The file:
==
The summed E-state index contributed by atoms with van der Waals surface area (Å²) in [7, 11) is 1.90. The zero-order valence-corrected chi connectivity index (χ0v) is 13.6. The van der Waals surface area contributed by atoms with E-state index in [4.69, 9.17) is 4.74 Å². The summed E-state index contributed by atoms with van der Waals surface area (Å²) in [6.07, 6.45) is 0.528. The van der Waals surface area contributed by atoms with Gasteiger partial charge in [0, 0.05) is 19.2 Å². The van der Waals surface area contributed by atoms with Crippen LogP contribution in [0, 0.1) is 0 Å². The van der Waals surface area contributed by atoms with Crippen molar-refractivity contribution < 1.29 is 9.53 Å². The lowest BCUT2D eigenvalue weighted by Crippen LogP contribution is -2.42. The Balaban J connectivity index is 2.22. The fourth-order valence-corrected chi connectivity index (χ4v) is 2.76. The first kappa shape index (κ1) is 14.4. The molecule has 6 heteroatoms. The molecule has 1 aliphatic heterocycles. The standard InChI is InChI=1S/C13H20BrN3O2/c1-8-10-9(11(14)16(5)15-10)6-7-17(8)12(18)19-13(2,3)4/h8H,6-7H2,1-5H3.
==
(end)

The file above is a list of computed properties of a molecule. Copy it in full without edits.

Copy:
The summed E-state index contributed by atoms with van der Waals surface area (Å²) in [7, 11) is 1.90. The zero-order valence-corrected chi connectivity index (χ0v) is 13.6. The van der Waals surface area contributed by atoms with E-state index in [4.69, 9.17) is 4.74 Å². The summed E-state index contributed by atoms with van der Waals surface area (Å²) in [6.07, 6.45) is 0.528. The van der Waals surface area contributed by atoms with Gasteiger partial charge in [0, 0.05) is 19.2 Å². The van der Waals surface area contributed by atoms with Crippen LogP contribution in [0, 0.1) is 0 Å². The van der Waals surface area contributed by atoms with Crippen molar-refractivity contribution < 1.29 is 9.53 Å². The lowest BCUT2D eigenvalue weighted by Crippen LogP contribution is -2.42. The Balaban J connectivity index is 2.22. The fourth-order valence-corrected chi connectivity index (χ4v) is 2.76. The first kappa shape index (κ1) is 14.4. The molecule has 6 heteroatoms. The molecule has 1 aliphatic heterocycles. The standard InChI is InChI=1S/C13H20BrN3O2/c1-8-10-9(11(14)16(5)15-10)6-7-17(8)12(18)19-13(2,3)4/h8H,6-7H2,1-5H3.